Tuesday 31 January 2017

Dark Age Archers WIP

I was hoping to have these painted by the end of the month, but here we are on the last day and they remain a work in progress. I thought I would present the stages gone through so that anyone interested can have a go at this painting style - and to help me in future projects. It's fairly quick and easy, mostly glazing and minimal amounts of highlighting.

Stage 1 : Prime and wash
The first stage is to prime the figures white. I use Halfords white primer, available in the UK - it's a car spray. If you are looking for something similar, make sure it's acrylic. Once that is dry, I wash the figures with a diluted brown. This is just to give a guide and a little lining, it beats working on a glaring white undercoat.

Stage 2 : Leathers base coat
I don't particularly enjoy painting all the leather areas, so I get them out of the way early on. Various browns are thinned and used on all the belts, bags, quivers, etc. If your paint is thin and a little translucent, some of the wash from stage 1 will show through, giving instant shading. Additionally, a khaki or pale colour is used on the leg bindings and a few of the paler garment areas.

Stage 3 : Flesh, base and metal base coats
This was a very brief session, base coat and first wash on the flesh areas. I also washed some earth into the sandy bits, and painted the metal areas. Sometimes you can only squeeze in a short session, but every little helps.

Stage 4 : base coat remaining garments
For this stage I was able to spend quite a bit more time, enough to get the base coats for all the clothing. These were mostly neutral creams and browns, with a little pale blue here and there. I also washed the metal areas with a grey - a mix made from blue and brown paints.

That's all I managed I'm afraid, it's been a busy month in other areas so little time for hobby painting. These are close to completion, just the hair and fur, bows and arrows and a little weathering left to do. Let's hope they do not attract the attention of PETA!

Sunday 22 January 2017

Another Age Of the Wolf game

As I mentioned in this post, I have recently started an Age of the Wolf Saga campaign with gaming buddy Matt in his world renowned dungeon. We have two armies each. I have Vikings and Danes, he has Normans and Saxons. Having fought one battle between the Normans and Danes, it was the turn of the Vikings to take on the Saxons. We had randomly rolled on each factions stance for the first campaign, and it came about that the Saxons would be raiding a defensive Vikings force. This is not the usual stereotype, but it is easy to imagine that the Vikings have established a camp and the Saxons have come to loot and destroy it, or some similar scenario. The battle we rolled for was The Escort - the Vikings would be escorting much needed supplies (perhaps stolen from Saxons?) back to camp, the Saxons would be attempting to stop them.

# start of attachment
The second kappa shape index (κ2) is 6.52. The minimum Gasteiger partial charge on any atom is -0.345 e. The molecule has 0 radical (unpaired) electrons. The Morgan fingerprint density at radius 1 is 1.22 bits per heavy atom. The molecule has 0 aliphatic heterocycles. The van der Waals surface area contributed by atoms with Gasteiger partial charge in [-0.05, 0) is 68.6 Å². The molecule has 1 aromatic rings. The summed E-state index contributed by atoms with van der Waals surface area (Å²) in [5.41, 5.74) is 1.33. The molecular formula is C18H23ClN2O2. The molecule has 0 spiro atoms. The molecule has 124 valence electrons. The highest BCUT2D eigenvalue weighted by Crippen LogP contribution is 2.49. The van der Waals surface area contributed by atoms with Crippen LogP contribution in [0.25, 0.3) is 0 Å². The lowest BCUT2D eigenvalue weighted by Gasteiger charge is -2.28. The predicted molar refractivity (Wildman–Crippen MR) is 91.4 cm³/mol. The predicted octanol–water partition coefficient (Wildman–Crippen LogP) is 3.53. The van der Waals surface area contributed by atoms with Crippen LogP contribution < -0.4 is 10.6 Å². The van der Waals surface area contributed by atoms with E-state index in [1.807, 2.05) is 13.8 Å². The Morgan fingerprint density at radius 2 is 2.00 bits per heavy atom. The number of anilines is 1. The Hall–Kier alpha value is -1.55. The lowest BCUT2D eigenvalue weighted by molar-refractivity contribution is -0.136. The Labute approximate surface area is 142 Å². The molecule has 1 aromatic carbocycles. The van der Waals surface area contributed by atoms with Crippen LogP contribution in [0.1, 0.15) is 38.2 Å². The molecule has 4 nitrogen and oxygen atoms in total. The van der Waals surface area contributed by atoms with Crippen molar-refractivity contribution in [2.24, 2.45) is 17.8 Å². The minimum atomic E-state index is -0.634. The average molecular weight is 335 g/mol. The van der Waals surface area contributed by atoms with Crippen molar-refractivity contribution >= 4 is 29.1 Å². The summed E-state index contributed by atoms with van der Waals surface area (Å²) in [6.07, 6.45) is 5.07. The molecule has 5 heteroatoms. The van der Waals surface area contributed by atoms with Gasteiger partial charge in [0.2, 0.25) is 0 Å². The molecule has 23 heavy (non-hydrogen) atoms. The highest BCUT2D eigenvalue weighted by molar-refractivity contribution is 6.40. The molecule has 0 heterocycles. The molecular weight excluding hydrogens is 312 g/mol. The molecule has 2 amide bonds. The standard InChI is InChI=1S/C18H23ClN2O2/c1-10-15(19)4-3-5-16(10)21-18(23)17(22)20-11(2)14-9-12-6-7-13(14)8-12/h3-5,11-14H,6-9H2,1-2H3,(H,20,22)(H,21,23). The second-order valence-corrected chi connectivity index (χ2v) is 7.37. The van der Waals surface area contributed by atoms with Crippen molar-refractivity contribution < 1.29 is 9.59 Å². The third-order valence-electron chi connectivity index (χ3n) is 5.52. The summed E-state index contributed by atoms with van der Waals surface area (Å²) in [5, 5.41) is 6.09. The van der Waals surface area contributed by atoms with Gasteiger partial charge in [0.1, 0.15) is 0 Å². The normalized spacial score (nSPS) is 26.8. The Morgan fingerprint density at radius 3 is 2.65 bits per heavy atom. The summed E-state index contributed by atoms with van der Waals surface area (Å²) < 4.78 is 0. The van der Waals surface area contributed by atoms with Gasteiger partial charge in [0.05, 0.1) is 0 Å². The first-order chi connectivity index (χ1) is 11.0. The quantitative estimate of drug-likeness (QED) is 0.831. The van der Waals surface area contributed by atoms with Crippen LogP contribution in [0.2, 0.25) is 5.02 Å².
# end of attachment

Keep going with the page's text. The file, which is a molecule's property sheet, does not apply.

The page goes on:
Baggage train heads to the left flank
The battlefield was fairly open, a couple of small wood copses in the centre. A small skirmish down the Viking right flank opened the action, a unit on each side falling in combat, with the Vikings deciding it was too difficult to get past the archer levy on that side. The baggage train headed to the left flank. The action switched to the centre, location of  the bulk of the Viking army, while a single unit of warriors accompanied the cargo to the left. The Saxon army attempted to relocate their troops.

Warlords face off
The fighting in the centre was sporadic and non-decisive for the most part. A concerted charge by the Viking warlord into the Saxon Lord should have seen him hacked to pieces, but the gods deserted the Viking dice and the Saxon Lord escaped by the skin of his teeth  - or rather by the sacrifice of his hearthguard unit. Meanwhile, the baggage train lumbered on, ever to the left flank and a much smaller Saxon defending force. 

Action on the left flank
In an attempt to clear the way, Viking warriors on the left flank charged but came off second best, though both sides were now considerably depleted. In the centre, a devastating Saxon arrow volley completely wiped out a warrior unit, leaving the Viking warlord marooned with his far more pathetic levy archers, who seemed unable to hit anything even though it was just yards in front of them. But Loki came to their aid, whispering false rumours in Saxon ears, warriors slinking away from the battle for no apparent reason (this being one of the more esoteric Viking battleboard abilities).

The Final Showdown